In 1983, Michael Stewart, a graffiti artist, was (presumably) choked to death by the police, after being hog-tied and tethered hands-to-feet. The city’s medical examiner first announced that he died of alcohol poisoning, then by spinal injury, then by blunt force trauma. However, doctors at the receiving hospital said he was brain dead upon receipt and that his injuries were consistent with being choked or strangled, and that he had been brutally beaten. All six police were acquitted of criminal charges. The medical examiner was eventually fired and Stewart’s family was compensated $1.7 million dollars. The apparent death by choking was the specific inspiration for how Radio Raheem is killed, according to Lee.
In 1986, Michael Griffith (who was black) was killed by an angry mob with baseball bats after exiting a pizzeria in Howard Beach, after the mob had earlier tried to chase him and friends out of their neighborhood for being black.
At release, Ed Koch was mayor on NYC, and widely blamed for being an “architect of racism.” At the time Do The Right Thing was being released, Koch was under attack for ignoring the needs of black citizens, and soon after it was released, he was defeated by NYC’s first black mayor, David Dinkins.
Historical Notes: Historian Michael Lanigan says that ethnic relations in NYC were eroding at the time, and there had been a spike of racially motivated crimes in the city. There was wide-spread indifference to poverty in Harlem, the Bronx and Brooklyn. Lee wanted to ask whether it was possible to adhere to Dr. King’s philosophies in that time, and survive, or whether the communities needed to adopt Malcolm X’s philosophy of intelligent self-defense. At the time, he said, “If you don’t use self-defense, you’d be annihilated… Both [the] philosophies [of Malcolm X and Dr. King] can be appropriate, but in this day and age… I’m leaning towards the philosophies of Malcolm X.” … “There are still times when it is appropriate, but when you’re being beat up… I don’t think young black America is going to turn the other cheek and say ‘Thank you Jesus for hitting me on the side of the head with this brick.”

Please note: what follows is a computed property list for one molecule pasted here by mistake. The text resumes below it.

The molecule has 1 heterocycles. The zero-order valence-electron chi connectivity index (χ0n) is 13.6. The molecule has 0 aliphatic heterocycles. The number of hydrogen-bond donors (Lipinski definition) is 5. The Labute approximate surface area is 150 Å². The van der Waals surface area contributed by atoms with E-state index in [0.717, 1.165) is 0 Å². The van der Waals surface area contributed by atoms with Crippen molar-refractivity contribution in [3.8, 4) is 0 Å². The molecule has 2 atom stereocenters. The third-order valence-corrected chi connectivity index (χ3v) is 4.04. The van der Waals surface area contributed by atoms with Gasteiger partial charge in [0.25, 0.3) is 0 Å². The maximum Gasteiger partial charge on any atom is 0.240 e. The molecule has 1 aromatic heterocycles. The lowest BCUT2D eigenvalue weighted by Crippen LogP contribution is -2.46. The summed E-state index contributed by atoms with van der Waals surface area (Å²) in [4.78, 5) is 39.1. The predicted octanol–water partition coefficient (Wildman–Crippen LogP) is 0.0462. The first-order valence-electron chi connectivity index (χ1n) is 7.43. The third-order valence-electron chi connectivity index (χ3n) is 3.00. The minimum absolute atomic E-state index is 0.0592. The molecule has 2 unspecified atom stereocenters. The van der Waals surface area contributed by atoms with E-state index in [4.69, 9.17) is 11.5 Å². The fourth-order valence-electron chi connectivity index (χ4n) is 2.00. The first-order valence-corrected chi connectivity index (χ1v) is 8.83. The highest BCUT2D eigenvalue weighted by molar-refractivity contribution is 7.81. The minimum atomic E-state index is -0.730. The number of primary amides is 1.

Langian also notes that the summer the movie came out was notably free of any rioting, but that three years later, the beating of Rodney King by the LAPD would launch the Los Angeles Riots–which lead a lot of Lee’s white critics to reevaluate his not as instigator, but as
REFERENCES AND INFLUENCES
Cinematographer Dickerson says they looked at The Third Man for the canted angles, and at Jack Cardiff’s cinematography and use of color in Black Narcissus, A Matter of Life and Death, and The Red Shoes.
Radio Raheem’s knuckles and monologue are reinterpretations of Rev Harry Powell’s tattoos and monologue in The Night of the Hunter, one of Spike Lee’s favorite classic movies. (https://www.youtube.com/watch?v=jcTv-BEwabk)
- New York City
- Racial Tensions
- Black Nationalism
- White Gentrification
- Martin Luther King Jr’s Non-Violent Resistance
- Malcolm X’s Intelligent Self-Defense
- Police Abuse
- Generational Differences
- Group Trauma
- Oppression / Resistance
RECEPTION (At the Time)
Awards: The movie was snubbed for Best Picture, which instead went to Driving Miss Daisy–still a source of tension in questions of equity and representation in Hollywood.
Black Audiences: “This is what’s out there. This is reality,” — Jamez Williams, 21, grew up in the neighborhood.
Tarsha Tarry, a black 19-year-old mother of two, who saw the movie in Flatbush, said she liked the movie because it brought out the stress people are under “but it doesn’t tell people to be violent. When they burn the pizza parlor down, it was clear it wasn’t the pizza man’s fault,” she said, referring to a scene in the film. “The movie shows that what Martin Luther King said was right: an eye for an eye leaves everybody blind.”